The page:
Enzo Biochem Inc. on Thursday said it will reorganize under Chapter 11 of the bankruptcy code as part of a settlement with its bondholders.

The company, which had defaulted on the bonds, said it had reached an agreement in principle with the holders of 85 percent of its outstanding 9 percent subordinated debentures due 2001.

Enzo will go into a prepackaged reorganization under Chapter 11 to enforce compliance in case "any of the other 15 percent of the bondholders hold out and do not agree to this," said spokeswoman Carol Dempster.

The reorganization has been pre-approved by the bankruptcy court, and final approval could be granted within 25 days, Dempster said.

Enzo's wholly owned subsidiaries -- Enzo Diagnostics Inc., EnzoLabs Inc. and Enzo Therapeutics Inc. -- will not be involved in the restructuring, except that EnzoLabs will be a guarantor and will provide security for the revised debt.

Farmingdale, N.Y.-based Enzo develops and markets DNA probes and other diagnostics. Enzo stock (AMEX:ENZ) closed at $1.13, up 44 cents, on Thursday.

The outstanding debentures will be exchanged for new bonds that are convertible to common stock at $5 per share. Enzo can make interest payments in either cash or stock, at 85 percent of market value with a $1 floor, for a period of three years.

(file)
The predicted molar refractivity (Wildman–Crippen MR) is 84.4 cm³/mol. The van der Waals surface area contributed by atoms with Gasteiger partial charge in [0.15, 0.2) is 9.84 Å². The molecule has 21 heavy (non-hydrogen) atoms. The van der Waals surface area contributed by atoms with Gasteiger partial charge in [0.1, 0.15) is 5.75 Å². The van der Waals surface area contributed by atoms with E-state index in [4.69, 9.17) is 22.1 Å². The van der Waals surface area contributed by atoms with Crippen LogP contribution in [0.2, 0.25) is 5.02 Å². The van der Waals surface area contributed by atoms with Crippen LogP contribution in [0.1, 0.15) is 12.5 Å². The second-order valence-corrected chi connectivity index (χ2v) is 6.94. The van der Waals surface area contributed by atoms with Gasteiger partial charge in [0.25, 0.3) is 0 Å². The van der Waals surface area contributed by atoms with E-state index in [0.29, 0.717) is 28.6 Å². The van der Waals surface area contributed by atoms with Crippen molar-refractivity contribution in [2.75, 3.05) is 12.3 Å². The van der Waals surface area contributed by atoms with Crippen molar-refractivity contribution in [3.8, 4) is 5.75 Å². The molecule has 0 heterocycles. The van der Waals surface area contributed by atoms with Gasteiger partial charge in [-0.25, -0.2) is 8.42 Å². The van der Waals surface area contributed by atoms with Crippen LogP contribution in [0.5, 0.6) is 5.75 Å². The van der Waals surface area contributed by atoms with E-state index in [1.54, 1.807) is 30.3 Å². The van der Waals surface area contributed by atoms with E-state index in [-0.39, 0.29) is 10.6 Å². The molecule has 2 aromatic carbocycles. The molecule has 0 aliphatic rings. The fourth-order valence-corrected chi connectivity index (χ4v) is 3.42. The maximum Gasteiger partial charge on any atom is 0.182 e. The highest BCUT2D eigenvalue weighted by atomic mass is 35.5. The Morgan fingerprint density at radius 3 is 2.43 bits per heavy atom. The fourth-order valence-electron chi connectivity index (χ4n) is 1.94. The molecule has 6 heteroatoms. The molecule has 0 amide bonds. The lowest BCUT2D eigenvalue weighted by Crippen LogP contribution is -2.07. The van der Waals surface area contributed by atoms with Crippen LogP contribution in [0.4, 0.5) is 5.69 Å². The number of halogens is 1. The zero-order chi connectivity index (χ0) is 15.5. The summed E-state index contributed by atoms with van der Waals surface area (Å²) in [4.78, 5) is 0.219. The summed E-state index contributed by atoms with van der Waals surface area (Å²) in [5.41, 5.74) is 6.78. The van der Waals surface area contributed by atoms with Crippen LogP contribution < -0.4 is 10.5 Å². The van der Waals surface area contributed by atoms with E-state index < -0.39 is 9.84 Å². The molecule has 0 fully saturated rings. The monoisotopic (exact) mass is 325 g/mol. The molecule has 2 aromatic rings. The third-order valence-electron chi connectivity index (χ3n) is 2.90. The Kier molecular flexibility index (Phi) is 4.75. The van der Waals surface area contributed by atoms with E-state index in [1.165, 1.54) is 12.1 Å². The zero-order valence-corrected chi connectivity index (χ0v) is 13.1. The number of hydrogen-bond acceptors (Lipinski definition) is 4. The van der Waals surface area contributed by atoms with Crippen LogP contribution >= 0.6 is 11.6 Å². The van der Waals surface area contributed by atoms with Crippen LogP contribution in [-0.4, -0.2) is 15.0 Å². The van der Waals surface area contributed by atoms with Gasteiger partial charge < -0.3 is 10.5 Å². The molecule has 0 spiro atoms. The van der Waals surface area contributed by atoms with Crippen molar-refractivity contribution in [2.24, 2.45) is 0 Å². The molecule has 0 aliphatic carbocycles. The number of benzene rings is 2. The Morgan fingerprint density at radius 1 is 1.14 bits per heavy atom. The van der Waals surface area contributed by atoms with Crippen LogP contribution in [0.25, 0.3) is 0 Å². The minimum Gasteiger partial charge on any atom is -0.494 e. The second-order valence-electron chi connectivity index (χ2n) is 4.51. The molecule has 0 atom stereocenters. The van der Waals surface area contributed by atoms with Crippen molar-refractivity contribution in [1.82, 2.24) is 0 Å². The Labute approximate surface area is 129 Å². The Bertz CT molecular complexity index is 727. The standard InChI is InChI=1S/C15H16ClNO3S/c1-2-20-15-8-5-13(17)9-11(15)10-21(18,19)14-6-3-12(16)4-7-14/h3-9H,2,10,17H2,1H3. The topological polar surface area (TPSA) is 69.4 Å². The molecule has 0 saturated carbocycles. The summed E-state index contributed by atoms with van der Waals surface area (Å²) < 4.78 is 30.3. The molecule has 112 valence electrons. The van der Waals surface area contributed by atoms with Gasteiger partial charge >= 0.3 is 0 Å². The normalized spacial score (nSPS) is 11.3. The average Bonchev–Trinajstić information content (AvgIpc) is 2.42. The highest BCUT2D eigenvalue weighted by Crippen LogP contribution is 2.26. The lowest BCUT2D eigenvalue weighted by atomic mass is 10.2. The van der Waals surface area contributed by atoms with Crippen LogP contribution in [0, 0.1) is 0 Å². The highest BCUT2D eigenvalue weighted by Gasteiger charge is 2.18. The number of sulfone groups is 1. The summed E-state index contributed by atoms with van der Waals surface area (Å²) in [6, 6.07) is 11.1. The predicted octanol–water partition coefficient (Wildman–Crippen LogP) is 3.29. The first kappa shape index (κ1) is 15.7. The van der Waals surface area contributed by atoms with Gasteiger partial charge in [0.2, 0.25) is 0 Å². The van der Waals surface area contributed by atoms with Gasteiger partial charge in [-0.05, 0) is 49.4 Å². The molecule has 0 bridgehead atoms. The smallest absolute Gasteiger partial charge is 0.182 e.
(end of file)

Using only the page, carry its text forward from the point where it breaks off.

The bonds must be prepaid from 50 percent of the net pretax proceeds from the sale or financing of a six-story building that the company is renovating in New York City, and from a suit brought against Johnson & Johnson in 1987 relating to a research and development contract.

The agreement also provides a package of benefits for members of Enzo's senior management because the company "did not want the management to leave," according to Dempster.

These include three-year employment agreements, 10-year warrants to purchase a total of 2 million shares of common stock at up to $4 per share and incentives that provide warrants for up to an additional 2 million shares of stock at an exercise price of $2 per warrant. Enzo has 11.4 million outstanding shares of stock.

Under certain conditions, if the company fails to make its debt payments, management also will be allowed to buy the stock and assets of Enzo Diagnostics and/or Enzo Therapeutics at the end of three years.

-- Kris Herbst BioWorld Washington Bureau

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